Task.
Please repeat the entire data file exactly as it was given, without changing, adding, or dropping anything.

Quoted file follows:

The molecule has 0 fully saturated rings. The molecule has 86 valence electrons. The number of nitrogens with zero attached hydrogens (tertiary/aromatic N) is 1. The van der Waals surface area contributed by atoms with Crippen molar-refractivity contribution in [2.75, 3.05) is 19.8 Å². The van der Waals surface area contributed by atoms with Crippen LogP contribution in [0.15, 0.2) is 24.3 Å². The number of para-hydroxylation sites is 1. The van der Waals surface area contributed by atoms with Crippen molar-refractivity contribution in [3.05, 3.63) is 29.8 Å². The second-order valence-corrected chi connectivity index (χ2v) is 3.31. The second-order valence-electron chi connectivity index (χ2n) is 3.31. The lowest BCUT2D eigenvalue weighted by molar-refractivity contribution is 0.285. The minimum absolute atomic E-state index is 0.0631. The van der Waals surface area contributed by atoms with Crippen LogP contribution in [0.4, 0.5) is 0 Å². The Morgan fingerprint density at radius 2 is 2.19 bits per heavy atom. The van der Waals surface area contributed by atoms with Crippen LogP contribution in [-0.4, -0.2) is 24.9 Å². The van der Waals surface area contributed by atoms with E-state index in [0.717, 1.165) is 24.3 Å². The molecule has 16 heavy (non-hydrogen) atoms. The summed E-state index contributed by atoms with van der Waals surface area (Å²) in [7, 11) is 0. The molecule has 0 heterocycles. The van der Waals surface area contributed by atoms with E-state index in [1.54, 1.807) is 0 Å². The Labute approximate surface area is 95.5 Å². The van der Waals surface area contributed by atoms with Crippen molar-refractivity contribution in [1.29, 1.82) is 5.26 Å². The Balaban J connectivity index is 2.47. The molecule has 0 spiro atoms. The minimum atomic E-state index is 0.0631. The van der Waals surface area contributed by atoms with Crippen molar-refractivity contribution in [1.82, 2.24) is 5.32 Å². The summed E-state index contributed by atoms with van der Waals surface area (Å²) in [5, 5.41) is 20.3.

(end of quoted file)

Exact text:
The molecule has 0 fully saturated rings. The molecule has 86 valence electrons. The number of nitrogens with zero attached hydrogens (tertiary/aromatic N) is 1. The van der Waals surface area contributed by atoms with Crippen molar-refractivity contribution in [2.75, 3.05) is 19.8 Å². The van der Waals surface area contributed by atoms with Crippen LogP contribution in [0.15, 0.2) is 24.3 Å². The number of para-hydroxylation sites is 1. The van der Waals surface area contributed by atoms with Crippen molar-refractivity contribution in [3.05, 3.63) is 29.8 Å². The second-order valence-corrected chi connectivity index (χ2v) is 3.31. The second-order valence-electron chi connectivity index (χ2n) is 3.31. The lowest BCUT2D eigenvalue weighted by molar-refractivity contribution is 0.285. The minimum absolute atomic E-state index is 0.0631. The van der Waals surface area contributed by atoms with Crippen LogP contribution in [0.4, 0.5) is 0 Å². The Morgan fingerprint density at radius 2 is 2.19 bits per heavy atom. The van der Waals surface area contributed by atoms with Crippen LogP contribution in [-0.4, -0.2) is 24.9 Å². The van der Waals surface area contributed by atoms with E-state index in [0.717, 1.165) is 24.3 Å². The molecule has 16 heavy (non-hydrogen) atoms. The summed E-state index contributed by atoms with van der Waals surface area (Å²) in [7, 11) is 0. The molecule has 0 heterocycles. The van der Waals surface area contributed by atoms with E-state index in [1.54, 1.807) is 0 Å². The Labute approximate surface area is 95.5 Å². The van der Waals surface area contributed by atoms with Crippen molar-refractivity contribution in [1.29, 1.82) is 5.26 Å². The Balaban J connectivity index is 2.47. The molecule has 0 spiro atoms. The minimum atomic E-state index is 0.0631. The van der Waals surface area contributed by atoms with Crippen molar-refractivity contribution in [1.82, 2.24) is 5.32 Å². The summed E-state index contributed by atoms with van der Waals surface area (Å²) in [5, 5.41) is 20.3.